Improved corporate disclosures, increased personal accountability of officers, and an expanding role of audit committees and outside directors since the enactment of the Sarbanes-Oxley Act more than one year ago may deter fraud for companies, but time will tell whether the Act will, in fact, generate or prolong more litigation.
“There have been great changes in the way a company manages disclosures, enhancing and expediting the SEC 8-K filing, and expediting disclosures of discretionary insider sales,” Lisa Klein Wager, a partner with Morgan Lewis & Bockius, said. “Some of these reforms have already been effective, some are now mandating SEC rule-making,” said Wager, who moderated a panel at the 16th Annual International PLUS Conference.
Wager outlined for the PLUS attendees key provisions of the Sarbanes-Oxley Act and its implications for companies including class action litigation, more detailed management disclosure analysis, procedures and code of ethics disclosures. “There is greater responsibility by audit committees and a prohibition on personal loans to directors and officers,” she added.
Prior to enactment of Sarbanes-Oxley, it was projected that more cases would be filed because of whistle blowers, when, in fact, it has been just the opposite, Wager said. “Federal filings in 2003 thus far have been 252 compared with 503 in 2001.”
The likelihood of being sued has increased by 40 percent as a result of Sarbanes-Oxley, Wager added. “In 1995 they were 1.6 percent, today, they are 2.3 percent.”
Looking at the impact of the expanded statute of limitations on securities fraud, Robert Wallner, a partner with Milberg Weiss Bershad Hynes & Lerach LLP, said that traditionally in securities law, a plaintiff has to sue within one year after discovery of the fraud, but no more than three years after the fraudulent event. “The statute of limitations in section 804 of Sarbanes-Oxley has expanded the statute of limitations,” he said. “The plaintiff can now sue within two years after discovery of fraud, but no more than five years after the violation.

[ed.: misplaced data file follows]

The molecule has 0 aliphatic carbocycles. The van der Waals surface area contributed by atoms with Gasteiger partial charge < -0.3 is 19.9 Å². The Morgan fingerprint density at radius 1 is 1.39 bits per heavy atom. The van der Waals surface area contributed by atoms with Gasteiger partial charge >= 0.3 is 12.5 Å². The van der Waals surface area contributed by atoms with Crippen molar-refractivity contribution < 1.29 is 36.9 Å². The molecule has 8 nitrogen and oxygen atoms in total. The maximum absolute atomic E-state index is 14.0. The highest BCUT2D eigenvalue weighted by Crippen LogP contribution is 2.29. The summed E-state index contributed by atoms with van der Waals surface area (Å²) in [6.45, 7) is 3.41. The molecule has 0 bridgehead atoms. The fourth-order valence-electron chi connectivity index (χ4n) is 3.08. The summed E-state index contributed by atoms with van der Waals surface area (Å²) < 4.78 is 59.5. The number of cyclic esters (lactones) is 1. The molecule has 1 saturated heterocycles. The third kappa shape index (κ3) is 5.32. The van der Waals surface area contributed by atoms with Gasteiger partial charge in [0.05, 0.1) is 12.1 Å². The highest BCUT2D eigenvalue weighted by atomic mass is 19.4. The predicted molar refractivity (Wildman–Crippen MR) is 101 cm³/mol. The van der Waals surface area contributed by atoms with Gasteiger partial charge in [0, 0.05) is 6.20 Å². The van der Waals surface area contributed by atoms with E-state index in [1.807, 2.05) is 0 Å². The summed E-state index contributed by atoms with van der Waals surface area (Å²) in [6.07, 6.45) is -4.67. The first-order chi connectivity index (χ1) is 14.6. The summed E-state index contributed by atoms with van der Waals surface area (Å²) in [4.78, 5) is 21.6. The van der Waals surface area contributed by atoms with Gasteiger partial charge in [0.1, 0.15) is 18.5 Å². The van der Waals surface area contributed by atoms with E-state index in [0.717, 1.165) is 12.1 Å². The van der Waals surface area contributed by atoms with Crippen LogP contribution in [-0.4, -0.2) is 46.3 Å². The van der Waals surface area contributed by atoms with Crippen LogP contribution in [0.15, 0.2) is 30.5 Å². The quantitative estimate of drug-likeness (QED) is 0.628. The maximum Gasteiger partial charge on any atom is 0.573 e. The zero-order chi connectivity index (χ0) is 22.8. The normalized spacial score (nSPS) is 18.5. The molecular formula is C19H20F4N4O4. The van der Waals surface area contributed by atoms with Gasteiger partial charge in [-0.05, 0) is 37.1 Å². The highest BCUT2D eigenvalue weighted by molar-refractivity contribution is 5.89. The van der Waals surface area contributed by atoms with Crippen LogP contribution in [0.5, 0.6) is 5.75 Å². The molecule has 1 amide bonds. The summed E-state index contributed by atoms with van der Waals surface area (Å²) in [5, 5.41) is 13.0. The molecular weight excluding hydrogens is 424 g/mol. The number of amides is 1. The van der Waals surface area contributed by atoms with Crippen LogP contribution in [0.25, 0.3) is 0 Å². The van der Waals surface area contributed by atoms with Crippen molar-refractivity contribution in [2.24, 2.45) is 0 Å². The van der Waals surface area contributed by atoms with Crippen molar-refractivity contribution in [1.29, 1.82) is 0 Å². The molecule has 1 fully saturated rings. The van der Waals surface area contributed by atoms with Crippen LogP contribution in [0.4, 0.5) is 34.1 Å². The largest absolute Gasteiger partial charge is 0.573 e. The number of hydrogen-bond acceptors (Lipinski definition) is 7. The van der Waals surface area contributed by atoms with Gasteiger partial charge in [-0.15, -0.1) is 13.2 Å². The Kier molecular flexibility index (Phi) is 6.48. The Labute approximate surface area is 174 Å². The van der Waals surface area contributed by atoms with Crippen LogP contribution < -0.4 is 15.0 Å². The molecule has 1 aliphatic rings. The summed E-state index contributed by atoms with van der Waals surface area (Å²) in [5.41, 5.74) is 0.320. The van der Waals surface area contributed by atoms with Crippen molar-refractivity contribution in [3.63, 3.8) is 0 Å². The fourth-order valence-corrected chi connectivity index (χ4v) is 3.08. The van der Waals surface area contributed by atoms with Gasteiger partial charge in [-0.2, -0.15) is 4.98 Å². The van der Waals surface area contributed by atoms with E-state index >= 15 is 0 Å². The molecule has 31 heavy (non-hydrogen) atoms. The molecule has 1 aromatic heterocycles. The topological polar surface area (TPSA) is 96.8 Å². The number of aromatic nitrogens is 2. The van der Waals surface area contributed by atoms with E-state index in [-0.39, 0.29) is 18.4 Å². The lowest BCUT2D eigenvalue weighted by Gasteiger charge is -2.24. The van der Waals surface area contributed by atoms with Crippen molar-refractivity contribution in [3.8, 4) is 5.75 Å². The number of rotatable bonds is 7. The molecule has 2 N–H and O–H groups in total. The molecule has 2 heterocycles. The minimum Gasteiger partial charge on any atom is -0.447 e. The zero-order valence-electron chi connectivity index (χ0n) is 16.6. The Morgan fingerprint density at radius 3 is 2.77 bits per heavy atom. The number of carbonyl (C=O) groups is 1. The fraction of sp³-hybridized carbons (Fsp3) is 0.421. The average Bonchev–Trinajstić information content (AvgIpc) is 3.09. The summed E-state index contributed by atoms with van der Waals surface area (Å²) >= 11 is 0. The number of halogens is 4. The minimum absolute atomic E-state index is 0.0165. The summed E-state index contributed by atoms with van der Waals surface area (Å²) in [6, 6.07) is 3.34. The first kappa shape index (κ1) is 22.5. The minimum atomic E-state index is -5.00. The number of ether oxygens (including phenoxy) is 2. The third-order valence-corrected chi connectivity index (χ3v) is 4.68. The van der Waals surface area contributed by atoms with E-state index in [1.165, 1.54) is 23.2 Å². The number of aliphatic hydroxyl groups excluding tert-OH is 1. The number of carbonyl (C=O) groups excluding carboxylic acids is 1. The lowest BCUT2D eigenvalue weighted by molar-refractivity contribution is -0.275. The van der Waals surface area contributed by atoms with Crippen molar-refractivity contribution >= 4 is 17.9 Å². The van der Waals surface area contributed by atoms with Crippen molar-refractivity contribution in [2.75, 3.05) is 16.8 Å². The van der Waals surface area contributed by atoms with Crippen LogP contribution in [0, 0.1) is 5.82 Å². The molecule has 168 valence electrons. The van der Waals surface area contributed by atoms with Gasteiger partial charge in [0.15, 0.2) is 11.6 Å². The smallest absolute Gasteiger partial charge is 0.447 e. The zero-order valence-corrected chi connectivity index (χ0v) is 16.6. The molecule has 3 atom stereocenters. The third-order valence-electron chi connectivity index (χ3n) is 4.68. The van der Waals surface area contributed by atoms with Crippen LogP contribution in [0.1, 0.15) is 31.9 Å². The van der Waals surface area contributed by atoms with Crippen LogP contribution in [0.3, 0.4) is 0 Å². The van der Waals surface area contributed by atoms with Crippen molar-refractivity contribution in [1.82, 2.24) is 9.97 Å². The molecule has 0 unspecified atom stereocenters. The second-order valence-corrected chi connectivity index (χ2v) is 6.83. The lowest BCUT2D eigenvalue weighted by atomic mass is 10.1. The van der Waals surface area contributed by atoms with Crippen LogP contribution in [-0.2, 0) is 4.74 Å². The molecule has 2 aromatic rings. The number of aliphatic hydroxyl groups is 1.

“One of the issues is the effective date of the statute,” Wallner added. “The Sarbanes-Oxley statute of limitations says that it will be effective for all cases commenced after the date of enactment of the statute, which is July 2002. Can the statute be used to initiate litigation where the claim was dead under the old statute of limitations? A number of Defense Investigative Service reports have held that Sarbanes-Oxley statute is retroactive.”
Wallner explained, “One of the purposes of Sarbanes-Oxley was to expand the statute of limitations in order to bring fraud cases that were not going to be prosecuted because of the statute of limitations. Let’s take the situation where a company waits four years to announce a restatement. That type of claim will likely be timely under the new statute. We are going to see prosecutions brought where they would have time-barred under the earlier statute.”
According to Wager, there is case law in other areas that if a statute intends to revive dead proceedings, the statute has to be explicit. “Sometimes the law offers a way of offering a simple answer and then you develop the right answer.”
In terms of the way companies conduct themselves as a result of Sarbanes-Oxley, Wager noted that it created a whole new regime of disclosure committees and people responsible for things they weren’t responsible for originally, including certification procedures. “There’s much more emphasis in the last year-and-a-half on how people create a record of what they’ve done to protect themselves. One of the concerns down the road is whether this going to generate more litigation or if it is going to make litigation more protractive when it begins.”